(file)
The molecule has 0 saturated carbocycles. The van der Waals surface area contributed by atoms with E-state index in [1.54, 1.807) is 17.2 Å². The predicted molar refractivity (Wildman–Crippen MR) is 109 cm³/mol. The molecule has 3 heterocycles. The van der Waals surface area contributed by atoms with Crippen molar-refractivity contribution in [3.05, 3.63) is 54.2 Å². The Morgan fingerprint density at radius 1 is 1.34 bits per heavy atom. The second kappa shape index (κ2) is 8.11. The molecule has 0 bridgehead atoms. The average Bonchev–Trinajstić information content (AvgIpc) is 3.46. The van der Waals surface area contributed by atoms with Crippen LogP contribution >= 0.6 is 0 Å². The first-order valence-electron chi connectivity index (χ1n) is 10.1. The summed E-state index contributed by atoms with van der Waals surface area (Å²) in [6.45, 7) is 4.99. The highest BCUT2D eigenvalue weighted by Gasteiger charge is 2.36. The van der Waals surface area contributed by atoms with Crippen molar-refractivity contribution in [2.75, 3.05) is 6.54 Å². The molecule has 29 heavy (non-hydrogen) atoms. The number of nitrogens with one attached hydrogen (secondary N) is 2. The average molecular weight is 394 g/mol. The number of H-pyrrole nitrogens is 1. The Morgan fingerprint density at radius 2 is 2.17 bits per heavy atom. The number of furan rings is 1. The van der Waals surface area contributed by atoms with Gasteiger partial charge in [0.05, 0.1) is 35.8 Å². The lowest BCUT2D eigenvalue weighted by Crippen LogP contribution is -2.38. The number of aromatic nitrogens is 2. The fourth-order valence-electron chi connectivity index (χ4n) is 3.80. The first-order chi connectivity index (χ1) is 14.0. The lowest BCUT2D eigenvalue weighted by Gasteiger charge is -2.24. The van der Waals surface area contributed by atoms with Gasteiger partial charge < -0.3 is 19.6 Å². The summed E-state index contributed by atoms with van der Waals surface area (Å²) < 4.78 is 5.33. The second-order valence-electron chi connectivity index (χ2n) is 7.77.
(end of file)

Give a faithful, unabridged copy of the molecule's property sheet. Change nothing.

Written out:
The molecule has 0 saturated carbocycles. The van der Waals surface area contributed by atoms with E-state index in [1.54, 1.807) is 17.2 Å². The predicted molar refractivity (Wildman–Crippen MR) is 109 cm³/mol. The molecule has 3 heterocycles. The van der Waals surface area contributed by atoms with Crippen molar-refractivity contribution in [3.05, 3.63) is 54.2 Å². The Morgan fingerprint density at radius 1 is 1.34 bits per heavy atom. The second kappa shape index (κ2) is 8.11. The molecule has 0 bridgehead atoms. The average Bonchev–Trinajstić information content (AvgIpc) is 3.46. The van der Waals surface area contributed by atoms with Crippen LogP contribution >= 0.6 is 0 Å². The first-order valence-electron chi connectivity index (χ1n) is 10.1. The summed E-state index contributed by atoms with van der Waals surface area (Å²) in [6.45, 7) is 4.99. The highest BCUT2D eigenvalue weighted by Gasteiger charge is 2.36. The van der Waals surface area contributed by atoms with Crippen molar-refractivity contribution in [2.75, 3.05) is 6.54 Å². The molecule has 29 heavy (non-hydrogen) atoms. The number of nitrogens with one attached hydrogen (secondary N) is 2. The average molecular weight is 394 g/mol. The number of H-pyrrole nitrogens is 1. The Morgan fingerprint density at radius 2 is 2.17 bits per heavy atom. The number of furan rings is 1. The van der Waals surface area contributed by atoms with Gasteiger partial charge in [0.05, 0.1) is 35.8 Å². The lowest BCUT2D eigenvalue weighted by Crippen LogP contribution is -2.38. The number of aromatic nitrogens is 2. The fourth-order valence-electron chi connectivity index (χ4n) is 3.80. The first-order chi connectivity index (χ1) is 14.0. The lowest BCUT2D eigenvalue weighted by Gasteiger charge is -2.24. The van der Waals surface area contributed by atoms with Gasteiger partial charge < -0.3 is 19.6 Å². The summed E-state index contributed by atoms with van der Waals surface area (Å²) < 4.78 is 5.33. The second-order valence-electron chi connectivity index (χ2n) is 7.77.